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Making Powerful Presentations

Making Powerful Presentations

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Published by Aarthi Raghavan

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Published by: Aarthi Raghavan on May 22, 2010
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John W. Berglowe
10 Steps From Presentation to Performance
More at UnscientificCommunicology.blogspot.com
This work is licensed under the Creative Commons Attribution-No Derivative Works 3.0 United States License.To view a copy of this license, visit http://creativecommons.org/licenses/by-nd/3.0/us/ or send a letter toCreative Commons, 171 Second Street, Suite 300, San Francisco, California, 94105, USA.
Or What Fred Astaire, Ronald Regan and a Kid Playing the Piano Know . . . And You Don’t.
A bad presentation is a crisisof communication. A goodpresentation is effective if youraudience stays awake. But aperformance – a performancecan educate, communicate,entertain and get you noticed.As presenters we fall into badhabits because we producewhat Guy Kawasaki calls “newsameness.” We see howothers deliver, how they usethe same tools available to usand then we do the same thingthey did, and often just aspoorly.We can do better, we simplyhave to be willing to bedifferent. And that’s harderthan it sounds.Public speaking is difficultenough without the inherentrisk in being daring. It takesconfidence to transition frompresenter to performer. It takesa certain level of commitmentand bravery, and many areunwilling to do it.The following pages offersome of what you’ve heardbefore – watch your point size,don’t abuse PowerPoint, etc.But there is more.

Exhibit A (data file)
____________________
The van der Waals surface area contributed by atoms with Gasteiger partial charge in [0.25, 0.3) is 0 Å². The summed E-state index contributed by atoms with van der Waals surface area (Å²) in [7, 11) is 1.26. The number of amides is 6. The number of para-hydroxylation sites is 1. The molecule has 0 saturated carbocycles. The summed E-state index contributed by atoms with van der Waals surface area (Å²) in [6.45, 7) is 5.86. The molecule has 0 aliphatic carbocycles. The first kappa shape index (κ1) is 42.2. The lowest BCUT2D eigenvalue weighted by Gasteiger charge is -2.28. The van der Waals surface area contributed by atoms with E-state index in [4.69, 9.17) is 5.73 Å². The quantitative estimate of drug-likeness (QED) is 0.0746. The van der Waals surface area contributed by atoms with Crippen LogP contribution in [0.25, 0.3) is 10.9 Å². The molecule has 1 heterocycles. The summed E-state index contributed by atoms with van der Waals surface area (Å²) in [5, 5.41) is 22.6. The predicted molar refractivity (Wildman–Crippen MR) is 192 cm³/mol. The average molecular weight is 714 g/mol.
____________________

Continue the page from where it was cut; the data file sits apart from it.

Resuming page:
Can You Deliver aPerformance?
Maybe . . .
You’ll find tips on vocalmodulation used by stageactors worldwide.We’ll discuss the “PowerTriangle” and how effectiveperformers, like former actorturned President RonaldRegan, use it well.There are tips about what todo with your hands, and howFred Astaire recognized theimportance of these oftoverlooked communicationtools.We’ll go beyond thepresentation and talk about theerosion of the average adultattention span, and how tostructure your performance towork with it (and perhaps moreoften, around it).In short, I’m going to give youtools you can use to stop withthe boring presentations andstart to execute singularperformances which willdifferentiate you from themasses and more effectivelydeliver your message…But only If you have the gutsto try.
PowerPoint offers theuser a diverse arrayof tools andresources whichempower said user tocompletely ruin anychance of deliveringtheir messageeffectively. We sooften find ourselvesdoing somethingsimply because thetool says we can, thatwe forget to ask if weshould.Fancy backgroundsonly an art majorcould love and printflying into and out ofthe screen may haveimpressed audiencesin the early 90’s, but Iassure you, youraudience has seen itall before.So, keep it simple – monochromatic slides
You can, but don’t
1. PowerPoint Isn’t a Prop
It’s a Crutch – We Have Confused The Medium For The Message 
never killed anyone,and no audience hasever been wowed bythe creativity of theirspeaker asdemonstrated by theirselection of masterslide.Of even less valuethan long-windedbullets are the alwayspopular emphasizedbullets whichguarantee theaudience pays closeattention to pointsgenerally of nointerest to anyoneother than thepresenter.Do us all a favor – remember the rulesof 3 and 7. Threebullets to a slide andno more than sevenwords to a bullet.Keep things simpleand concise – and inthe name of all that’sholy, keep theemphasis in yourvoice and off yourslides.
Some fear guns
I fear bullets.PowerPoint sadlyprevents us frommaking terriblemistakes, and thususers can place aninfinite number ofbullets on a singleslide. And if the userisn’t creating theirown mini-library ofcongress they mightchoose to write 30word bullet pointsdesigned to assureany viewer thepresenter has donenothing to prepare.
Clip art = bad
Enough said.

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